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Floating Points and Pharoah Sanders’ Promises Is a Remarkable Intergenerational Collaboration

Promises sounds like a leap of creative faith, a cosmic communion that reaches across generations, genres and musical barriers to build something beautiful

Music Reviews Floating Points & Pharoah Sanders
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Floating Points and Pharoah Sanders&#8217; <i>Promises</i> Is a Remarkable Intergenerational Collaboration

Consider the pull of the cross-generational collaboration album. When it’s bad, it’s very bad—think Lou Reed and Metallica huffing the fumes of 19th-century German theater on 2011’s Lulu, or Miley Cyrus sloshing around in psych-rock cosplay on 2015’s Flaming Lips-produced Miley Cyrus and Her Dead Petz. But when it works, the results can be pleasantly odd (Elvis Costello and The Roots’ Wise Up Ghost) or downright revelatory (Cocteau Twins and Harold Budd’s The Moon and the Melodies, Neil Young’s Pearl Jam-assisted Mirror Ball).

This unlikely pairing of British electronic wiz Sam Shepherd, aka Floating Points, and free-jazz saxophone titan Pharoah Sanders is among the most revelatory match-ups in recent memory. On their long-simmering album Promises, which also features the cinematic swells of the London Symphony Orchestra, the musicians’ collaborative energy proves as remarkably potent as it is improbable. Unfurling in one continuous, wordless composition split into nine movements, Promises sounds like a leap of creative faith, a cosmic communion that reaches across generations, genres and musical barriers to build something beautiful.

Its origin story dates back more than half a decade. In 2015, Sanders, then in his mid-70s, was in a rental car when he heard Floating Points’ debut album, Elaenia. Impressed, he soon befriended the electronic composer more than 40 years his junior; they would meet for lunch and talk about jazz, and eventually, Sanders proposed they create a joint album. The result—primarily recorded in Los Angeles during the summer of 2019, with orchestral parts recorded during the pandemic one year later—is Sanders’ first album of his own in more than 10 years.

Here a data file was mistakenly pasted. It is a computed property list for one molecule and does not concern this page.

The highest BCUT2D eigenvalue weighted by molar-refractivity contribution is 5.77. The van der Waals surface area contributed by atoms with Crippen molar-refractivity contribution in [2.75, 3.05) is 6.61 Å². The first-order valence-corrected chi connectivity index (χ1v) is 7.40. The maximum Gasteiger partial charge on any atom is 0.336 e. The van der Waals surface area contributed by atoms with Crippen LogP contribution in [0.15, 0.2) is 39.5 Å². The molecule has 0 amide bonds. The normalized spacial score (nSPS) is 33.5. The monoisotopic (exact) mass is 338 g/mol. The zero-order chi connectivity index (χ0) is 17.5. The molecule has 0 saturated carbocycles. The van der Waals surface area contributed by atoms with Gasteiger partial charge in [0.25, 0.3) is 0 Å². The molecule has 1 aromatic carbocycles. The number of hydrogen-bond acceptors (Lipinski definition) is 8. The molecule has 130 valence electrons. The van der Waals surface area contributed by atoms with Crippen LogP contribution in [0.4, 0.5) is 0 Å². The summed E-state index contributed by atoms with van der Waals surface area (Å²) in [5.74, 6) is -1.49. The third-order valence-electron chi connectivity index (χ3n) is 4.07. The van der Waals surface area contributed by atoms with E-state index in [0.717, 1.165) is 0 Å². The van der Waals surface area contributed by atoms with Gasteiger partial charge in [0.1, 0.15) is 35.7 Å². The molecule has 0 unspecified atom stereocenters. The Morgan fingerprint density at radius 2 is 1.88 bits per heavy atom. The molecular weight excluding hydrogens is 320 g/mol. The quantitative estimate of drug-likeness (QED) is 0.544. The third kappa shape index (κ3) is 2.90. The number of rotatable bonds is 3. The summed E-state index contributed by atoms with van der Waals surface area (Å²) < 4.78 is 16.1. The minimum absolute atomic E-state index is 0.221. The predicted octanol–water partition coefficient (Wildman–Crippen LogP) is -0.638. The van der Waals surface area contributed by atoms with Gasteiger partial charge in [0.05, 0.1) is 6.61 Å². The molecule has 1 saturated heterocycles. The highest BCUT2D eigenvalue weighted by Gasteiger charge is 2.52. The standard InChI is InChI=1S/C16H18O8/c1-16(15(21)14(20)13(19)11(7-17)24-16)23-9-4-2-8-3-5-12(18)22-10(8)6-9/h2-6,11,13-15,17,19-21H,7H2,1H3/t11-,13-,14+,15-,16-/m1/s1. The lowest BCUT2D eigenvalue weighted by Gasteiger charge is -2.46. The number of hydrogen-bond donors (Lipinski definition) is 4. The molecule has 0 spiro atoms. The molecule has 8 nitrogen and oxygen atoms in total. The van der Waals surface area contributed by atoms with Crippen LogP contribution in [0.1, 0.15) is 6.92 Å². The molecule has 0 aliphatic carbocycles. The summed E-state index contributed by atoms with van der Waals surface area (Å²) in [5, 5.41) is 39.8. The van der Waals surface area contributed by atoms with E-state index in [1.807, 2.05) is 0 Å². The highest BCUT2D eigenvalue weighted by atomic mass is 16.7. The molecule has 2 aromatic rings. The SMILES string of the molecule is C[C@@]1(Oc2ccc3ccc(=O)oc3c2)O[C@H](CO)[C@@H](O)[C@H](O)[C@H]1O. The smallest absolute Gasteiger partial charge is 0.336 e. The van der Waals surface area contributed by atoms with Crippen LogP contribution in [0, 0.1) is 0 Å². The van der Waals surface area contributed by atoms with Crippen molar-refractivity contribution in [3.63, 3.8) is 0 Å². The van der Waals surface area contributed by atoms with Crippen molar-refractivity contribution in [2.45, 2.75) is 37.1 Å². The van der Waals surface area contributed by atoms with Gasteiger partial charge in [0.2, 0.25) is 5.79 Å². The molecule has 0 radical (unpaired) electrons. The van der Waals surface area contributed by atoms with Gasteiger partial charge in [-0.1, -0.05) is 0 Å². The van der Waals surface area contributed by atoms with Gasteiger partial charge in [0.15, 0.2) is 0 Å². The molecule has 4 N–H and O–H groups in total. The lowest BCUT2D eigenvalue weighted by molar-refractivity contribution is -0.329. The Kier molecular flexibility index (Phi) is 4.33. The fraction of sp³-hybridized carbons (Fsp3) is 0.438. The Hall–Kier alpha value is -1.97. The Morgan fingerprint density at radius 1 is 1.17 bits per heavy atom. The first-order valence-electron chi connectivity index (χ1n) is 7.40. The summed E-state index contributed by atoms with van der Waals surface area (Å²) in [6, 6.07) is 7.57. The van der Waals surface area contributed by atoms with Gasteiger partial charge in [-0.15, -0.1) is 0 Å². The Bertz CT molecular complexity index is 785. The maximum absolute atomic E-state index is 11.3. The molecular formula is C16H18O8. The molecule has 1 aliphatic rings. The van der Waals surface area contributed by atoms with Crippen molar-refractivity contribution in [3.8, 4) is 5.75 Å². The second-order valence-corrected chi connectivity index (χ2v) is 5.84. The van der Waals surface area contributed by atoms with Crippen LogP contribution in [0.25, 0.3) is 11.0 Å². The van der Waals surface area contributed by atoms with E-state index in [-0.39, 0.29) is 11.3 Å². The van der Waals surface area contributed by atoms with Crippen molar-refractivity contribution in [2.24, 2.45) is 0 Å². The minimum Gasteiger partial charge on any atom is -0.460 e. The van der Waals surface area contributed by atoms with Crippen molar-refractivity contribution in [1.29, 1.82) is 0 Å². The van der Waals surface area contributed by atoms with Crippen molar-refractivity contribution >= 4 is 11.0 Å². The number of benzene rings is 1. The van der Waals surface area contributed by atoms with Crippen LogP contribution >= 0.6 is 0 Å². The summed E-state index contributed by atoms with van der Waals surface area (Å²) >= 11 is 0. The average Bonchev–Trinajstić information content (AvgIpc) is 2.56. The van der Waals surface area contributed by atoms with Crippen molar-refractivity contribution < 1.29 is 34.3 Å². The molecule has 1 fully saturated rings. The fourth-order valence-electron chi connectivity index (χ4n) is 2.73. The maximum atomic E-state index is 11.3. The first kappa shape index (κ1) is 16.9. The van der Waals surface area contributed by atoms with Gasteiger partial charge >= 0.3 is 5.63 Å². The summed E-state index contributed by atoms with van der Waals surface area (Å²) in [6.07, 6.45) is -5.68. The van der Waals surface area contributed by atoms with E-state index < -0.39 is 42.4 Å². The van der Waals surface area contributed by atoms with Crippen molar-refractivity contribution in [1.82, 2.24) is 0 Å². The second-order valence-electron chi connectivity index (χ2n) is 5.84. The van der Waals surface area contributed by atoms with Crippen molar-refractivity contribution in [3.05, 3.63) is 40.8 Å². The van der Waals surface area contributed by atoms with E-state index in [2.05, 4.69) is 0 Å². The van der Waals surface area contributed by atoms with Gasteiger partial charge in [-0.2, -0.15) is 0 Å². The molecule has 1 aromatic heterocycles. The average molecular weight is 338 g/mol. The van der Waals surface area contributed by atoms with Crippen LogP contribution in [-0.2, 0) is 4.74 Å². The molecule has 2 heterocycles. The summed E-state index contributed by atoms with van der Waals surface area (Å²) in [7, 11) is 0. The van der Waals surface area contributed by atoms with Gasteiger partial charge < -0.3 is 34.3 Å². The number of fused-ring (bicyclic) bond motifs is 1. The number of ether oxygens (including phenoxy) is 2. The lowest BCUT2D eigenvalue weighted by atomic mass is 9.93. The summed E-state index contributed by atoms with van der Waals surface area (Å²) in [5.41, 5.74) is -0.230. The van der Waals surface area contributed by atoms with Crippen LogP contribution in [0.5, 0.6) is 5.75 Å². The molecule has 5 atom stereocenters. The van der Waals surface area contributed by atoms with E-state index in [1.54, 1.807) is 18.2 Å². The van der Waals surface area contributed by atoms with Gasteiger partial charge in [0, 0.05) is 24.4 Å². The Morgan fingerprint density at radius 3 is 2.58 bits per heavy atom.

Sanders is known for his frenzied soloing and furious “sheets of sound,” particularly during his years as a John Coltrane sideman, and on his own avant-jazz masterpieces Karma and Black Unity, but here he plays with enviable restraint and grace, carving out breathtaking melodic figures in the open spaces between Shepherd’s pillows of sound. As for Shepherd, he contributes piano, harpsichord, organ and electronic elements, but his contributions are so minimalist as to veer towards ambient territory rather than electronica. There are few traces of the skittering drum programming and grinding modular synths that filled up Floating Points’ most recent solo album, 2019’s Crush.

The piece centers around an interlocking sequence of harpsichord arpeggios, constantly mutating but never fading from the mix, at least until around “Movement 8.” For 46 dreamlike minutes, Sanders’ saxophone is engaged in a kind of creative conversation with those featherweight particles of sound. It’s up to Sanders and the London Symphony Orchestra to bring a continuously fluctuating intensity to the piece, and they do, particularly around “Movement 6,” when the strings seem to overpower the saxophone with searing and dramatic crescendos. By the seventh movement, the core duo takes center stage again, drifting towards a more abstract psychedelia. There are several false endings; only the ninth and final movement, a kind of hovering string coda, feels superfluous.

When played without interruption and afforded the patience (and quality speakers) it demands, Promises is the kind of album that can rearrange the molecules in a room. It can imbue your drab apartment with a vast, cinematic weight. It can kill a party (this is admittedly speculative) in the best possible way. It can fill up the space while you wash dishes, put away laundry or water plants, infusing any mind-numbing household activity with a mist of supernatural yearning.

Sanders, a “spiritual jazz” pioneer, is not a stranger to this transcendent approach to experimental jazz, but it’s a pleasure to hear him still pushing himself forward, still seeking the unknown, more than half a century removed from Karma. There’s a timeless quality to Promises, an inscrutable sense that the album could hail from 30 years in the past or 30 years into the future. Of course, that’s what makes it a genuine intergenerational collaboration, this sense of time collapsing upon itself. It’s in the empty space between these two vastly different generations, eras and creative disciplines that something remarkable unfolds.


Zach Schonfeld is a freelance writer and journalist based in New York. He contributes regularly to Paste, Pitchfork, Vulture and other publications. Previously, he was a senior writer for Newsweek. His first book was published in November 2020.

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